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Silver Taps: Meghana Devi Kodali

Silver Taps: Meghana Devi Kodali

March 24, 2002 — September 25, 2022

Silver Taps: Meghana Devi Kodali

A brilliant student and with a heart for helping others

After graduating from Bellaire High School as a Brown Scholar and a National Merit semifinalist, Meghana came to Texas A&M with aspirations to become a doctor. Meghana was a student researcher at A&M and a research assistant at Baylor College of Medicine, while also working as a camp counselor with children with special needs at the Children’s Association for Maximum Potential. 

On top of her passion for the sciences, Meghana was flexible in her studies — she also wrote for the Eckleburg Project, A&M’s literary journal. The last piece she wrote for the journal was “Fish Market,” last October.

Meghana indulged in the arts and played violin while also doing classical Indian dance, both in high school and while at A&M. International studies sophomore Ria Pawa danced with Meghana and said she who made her feel like she belonged. 

“She made the effort to ask me to hang out one-on-one, she wanted to know my thoughts, and she validated my thoughts and choices in career when others had not,” Pawa said to the Houston Chronicle. 

Rantha Kumar was Meghana, as well as her 16-year-old sister Nikhila’s, Indian dance instructor for six years. Kumar said everything about Meghana was perfect.

Kumar said throughout her time knowing Meghana and her family, they became extremely close. Meghana and Kumar had a deep relationship that was more than just teacher and student.

“Meghana had a great sense of humor, and we would laugh at a lot of things. I would tease her, and she would laugh,” Kumar said. “My students call me ‘Auntie,’ because they think of me as not just a teacher but someone as a member of the family. And that’s what I considered myself. I considered myself a member of their family, even their mother had become very, very close to me.”

Kumar said after lessons, she and Meghana, along with her mother and her sister, would chat for hours — not just about dance, but  also about their lives. 

“Their mom would tell me, ‘Oh my god, Meghana is so stubborn, she won’t listen to me,’ and I would say, ‘Meghana, are you stubborn?’” Kumar said. “Meghana said, ‘No Auntie, that’s what my mom keeps telling everybody, it’s not true.’ We laughed and I told her mom, ‘Don’t worry. If you want anything done, tell me, I’ll ask her. She’ll listen to me.’ I’m very happy and proud that she respected me that much to listen to me — it was not just a joke. Meghana had not just love but a lot of respect for me, and I’m so glad that we had that mutual affection for one another.”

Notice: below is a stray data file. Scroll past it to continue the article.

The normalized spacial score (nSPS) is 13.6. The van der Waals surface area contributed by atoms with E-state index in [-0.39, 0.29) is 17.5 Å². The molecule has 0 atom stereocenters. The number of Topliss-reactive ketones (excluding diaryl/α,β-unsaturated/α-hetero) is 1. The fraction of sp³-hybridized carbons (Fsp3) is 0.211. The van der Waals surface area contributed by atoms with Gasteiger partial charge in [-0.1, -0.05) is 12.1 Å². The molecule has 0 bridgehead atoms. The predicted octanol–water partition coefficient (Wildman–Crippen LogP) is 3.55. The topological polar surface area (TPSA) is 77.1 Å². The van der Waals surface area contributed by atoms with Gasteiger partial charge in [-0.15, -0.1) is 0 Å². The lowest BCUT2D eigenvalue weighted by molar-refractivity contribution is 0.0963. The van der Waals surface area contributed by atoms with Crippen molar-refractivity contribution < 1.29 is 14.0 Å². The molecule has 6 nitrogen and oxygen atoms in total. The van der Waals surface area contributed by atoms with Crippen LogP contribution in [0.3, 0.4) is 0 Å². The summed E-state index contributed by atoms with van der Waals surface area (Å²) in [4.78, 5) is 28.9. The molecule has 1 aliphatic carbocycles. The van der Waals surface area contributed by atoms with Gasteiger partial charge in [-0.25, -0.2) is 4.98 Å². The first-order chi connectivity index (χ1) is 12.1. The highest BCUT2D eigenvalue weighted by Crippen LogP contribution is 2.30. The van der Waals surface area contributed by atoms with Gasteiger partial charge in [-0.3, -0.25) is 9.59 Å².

Kumar said many of her students reject their Indian culture — but not Meghana. 

“Meghana and her sister never complained, they loved dressing up and wearing Indian clothes,” Kumar said. “When they went to any Indian event, they were so traditional. They never lost sight of their roots either culturally or religiously or any other way. That was quite amazing that they respected their traditions, and we’re quite proud of it. They transition from one culture to the other with ease. Meghana looked so beautiful in her Indian outfit.”

Kumar said Meghana was lovely, inside and outside, intelligent and bright in every way. Meghana had a promising future ahead of her, taking the best from both her backgrounds. 

“Everything about her was perfect,” Kumar said. “She was so pretty, so intelligent. She was a very good child. She was a wonderful blend between Indian and American cultures — a perfect blend. She learned the best from both of her cultures.”

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